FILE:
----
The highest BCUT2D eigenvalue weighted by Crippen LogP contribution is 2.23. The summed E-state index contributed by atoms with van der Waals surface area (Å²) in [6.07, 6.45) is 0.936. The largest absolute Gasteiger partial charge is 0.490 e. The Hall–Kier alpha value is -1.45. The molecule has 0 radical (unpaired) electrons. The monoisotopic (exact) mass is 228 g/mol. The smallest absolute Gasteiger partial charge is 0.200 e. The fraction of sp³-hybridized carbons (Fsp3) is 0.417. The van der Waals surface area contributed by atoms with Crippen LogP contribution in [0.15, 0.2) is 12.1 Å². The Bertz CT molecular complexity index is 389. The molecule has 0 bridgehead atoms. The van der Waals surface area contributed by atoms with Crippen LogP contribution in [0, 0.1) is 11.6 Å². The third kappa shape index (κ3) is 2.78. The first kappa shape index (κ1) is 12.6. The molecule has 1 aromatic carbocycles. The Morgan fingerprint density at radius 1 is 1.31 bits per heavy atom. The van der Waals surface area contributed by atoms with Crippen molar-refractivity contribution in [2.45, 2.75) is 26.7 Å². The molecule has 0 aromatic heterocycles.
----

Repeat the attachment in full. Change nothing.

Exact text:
The highest BCUT2D eigenvalue weighted by Crippen LogP contribution is 2.23. The summed E-state index contributed by atoms with van der Waals surface area (Å²) in [6.07, 6.45) is 0.936. The largest absolute Gasteiger partial charge is 0.490 e. The Hall–Kier alpha value is -1.45. The molecule has 0 radical (unpaired) electrons. The monoisotopic (exact) mass is 228 g/mol. The smallest absolute Gasteiger partial charge is 0.200 e. The fraction of sp³-hybridized carbons (Fsp3) is 0.417. The van der Waals surface area contributed by atoms with Crippen LogP contribution in [0.15, 0.2) is 12.1 Å². The Bertz CT molecular complexity index is 389. The molecule has 0 bridgehead atoms. The van der Waals surface area contributed by atoms with Crippen LogP contribution in [0, 0.1) is 11.6 Å². The third kappa shape index (κ3) is 2.78. The first kappa shape index (κ1) is 12.6. The molecule has 1 aromatic carbocycles. The Morgan fingerprint density at radius 1 is 1.31 bits per heavy atom. The van der Waals surface area contributed by atoms with Crippen molar-refractivity contribution in [2.45, 2.75) is 26.7 Å². The molecule has 0 aromatic heterocycles.